Elias Vamvakas

Well, we have talked about IGE doing our next test and really it’s an ideal test with what we’re doing, cash flow during a lot of the symptoms are caused by dries, so analogy test would make a lot of sense but that’s – it’s the next test. So that's the primary focus, that's the bench looking at, he is looking at couple of other things but that's the primary focus right now.

Ben C. Haynor – Feltl & Co.

Okay, great and then on the 3/24 and 3/15 programs with the masters program getting out there in big way are you seeing fewer practices choosing the 3/24 and opting to go more of the masters rounds that you have seen in the past?

Elias Vamvakas

I think that, when I, we’re seeing that happens is that practice is cut off by a 3/15 or 3/24 program, realize the value of the TearLab, look at implementing to their practice and if there are a couple of two or three doctors if they’re minimum if we look at it so, we need to have seven, 10, 15 devices and then we get into Masters discussion. So a lot of times in the early stages or the early Masters programs came from our 3/15 customers. A lot of our new Masters programs come out as Masters program out of the shoot and that is that we focus and concentrate on practices that might have 10, 15, 20 doctors and we know instantly that those are Masters programs.

What normally happens with those is, we sit down and we do a trial with them where we will put in two or three devices in a doctor’s area and have them as the sort of the test case for the whole practice and once they excited, then they implement it across the board.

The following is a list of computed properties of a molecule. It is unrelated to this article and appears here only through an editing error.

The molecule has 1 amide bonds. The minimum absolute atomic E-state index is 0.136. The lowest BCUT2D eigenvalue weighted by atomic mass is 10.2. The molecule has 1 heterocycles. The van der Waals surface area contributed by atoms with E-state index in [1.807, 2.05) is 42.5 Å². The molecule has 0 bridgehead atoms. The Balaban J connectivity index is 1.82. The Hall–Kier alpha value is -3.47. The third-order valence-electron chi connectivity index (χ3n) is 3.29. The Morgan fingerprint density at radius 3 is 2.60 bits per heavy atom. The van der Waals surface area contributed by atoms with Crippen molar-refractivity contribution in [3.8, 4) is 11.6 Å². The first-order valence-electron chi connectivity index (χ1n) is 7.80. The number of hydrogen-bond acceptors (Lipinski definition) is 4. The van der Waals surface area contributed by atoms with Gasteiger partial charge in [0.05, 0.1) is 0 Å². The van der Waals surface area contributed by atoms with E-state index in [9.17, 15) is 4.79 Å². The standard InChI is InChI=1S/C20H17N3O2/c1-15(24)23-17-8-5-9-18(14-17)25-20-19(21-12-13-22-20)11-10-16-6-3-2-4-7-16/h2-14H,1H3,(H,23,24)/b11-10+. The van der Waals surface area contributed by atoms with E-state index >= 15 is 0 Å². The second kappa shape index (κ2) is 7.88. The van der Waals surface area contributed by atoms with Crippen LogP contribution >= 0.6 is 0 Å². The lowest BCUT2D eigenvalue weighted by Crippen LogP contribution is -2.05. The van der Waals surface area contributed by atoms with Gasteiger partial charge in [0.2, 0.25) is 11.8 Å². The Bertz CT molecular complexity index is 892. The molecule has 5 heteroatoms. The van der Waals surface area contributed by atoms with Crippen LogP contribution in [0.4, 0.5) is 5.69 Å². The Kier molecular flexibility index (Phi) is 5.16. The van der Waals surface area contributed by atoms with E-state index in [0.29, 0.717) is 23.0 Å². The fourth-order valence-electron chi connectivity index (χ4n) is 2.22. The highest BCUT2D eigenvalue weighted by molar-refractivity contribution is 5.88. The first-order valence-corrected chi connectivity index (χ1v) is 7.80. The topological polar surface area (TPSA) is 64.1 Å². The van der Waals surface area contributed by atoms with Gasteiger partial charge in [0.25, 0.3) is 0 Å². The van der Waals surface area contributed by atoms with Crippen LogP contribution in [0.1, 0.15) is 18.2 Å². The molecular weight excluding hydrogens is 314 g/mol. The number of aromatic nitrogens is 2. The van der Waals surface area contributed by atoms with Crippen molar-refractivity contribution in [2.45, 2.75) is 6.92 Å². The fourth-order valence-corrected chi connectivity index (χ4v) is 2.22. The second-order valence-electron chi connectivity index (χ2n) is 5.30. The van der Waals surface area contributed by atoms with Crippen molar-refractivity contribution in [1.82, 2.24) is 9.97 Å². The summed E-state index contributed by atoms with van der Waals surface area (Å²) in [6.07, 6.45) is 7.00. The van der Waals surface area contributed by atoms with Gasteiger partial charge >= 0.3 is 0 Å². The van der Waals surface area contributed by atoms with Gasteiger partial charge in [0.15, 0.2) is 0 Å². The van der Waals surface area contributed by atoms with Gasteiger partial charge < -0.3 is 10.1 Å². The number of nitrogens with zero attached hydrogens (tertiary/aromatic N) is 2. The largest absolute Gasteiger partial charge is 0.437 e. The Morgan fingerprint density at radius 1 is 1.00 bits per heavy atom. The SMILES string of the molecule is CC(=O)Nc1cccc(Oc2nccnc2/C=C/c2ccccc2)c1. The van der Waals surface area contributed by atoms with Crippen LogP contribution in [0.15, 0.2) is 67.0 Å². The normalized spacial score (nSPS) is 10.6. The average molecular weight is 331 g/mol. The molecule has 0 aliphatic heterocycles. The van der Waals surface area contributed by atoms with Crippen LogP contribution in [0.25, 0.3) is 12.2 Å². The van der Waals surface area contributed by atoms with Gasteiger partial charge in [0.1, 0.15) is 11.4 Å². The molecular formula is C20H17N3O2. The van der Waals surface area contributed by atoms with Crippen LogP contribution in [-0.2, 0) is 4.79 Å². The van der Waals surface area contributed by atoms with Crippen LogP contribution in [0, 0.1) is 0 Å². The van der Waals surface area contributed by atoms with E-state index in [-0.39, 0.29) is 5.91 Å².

Ben C. Haynor – Feltl & Co.

Okay, great. That’s helpful. And then the last one I had is real quick thought, deprecation and amortization in the quarter?

William G. Dumencu

Sorry, what’s the question?

Ben C. Haynor – Feltl & Co.

What was deprecation and amortization?

Elias Vamvakas

Bill, can you answer that?

William G. Dumencu

It’s worth $380,000.

Ben C. Haynor – Feltl & Co.

Really. Okay, thank you very much guys, great quarter.

Elias Vamvakas

Thank you.

Operator

Thank you. And I am showing no further questions in queue at this time, sir.

Elias Vamvakas

Okay, thanks very much. Thank you again everybody for being on the call. We are happy to answer any individual questions you have. And we look forward to updating you on our growth plans.

Operator

Ladies and gentlemen, thank you for participating in today’s conference. This concludes our program for today. You may all disconnect and have a wonderful day.

William G. Dumencu

Thank you.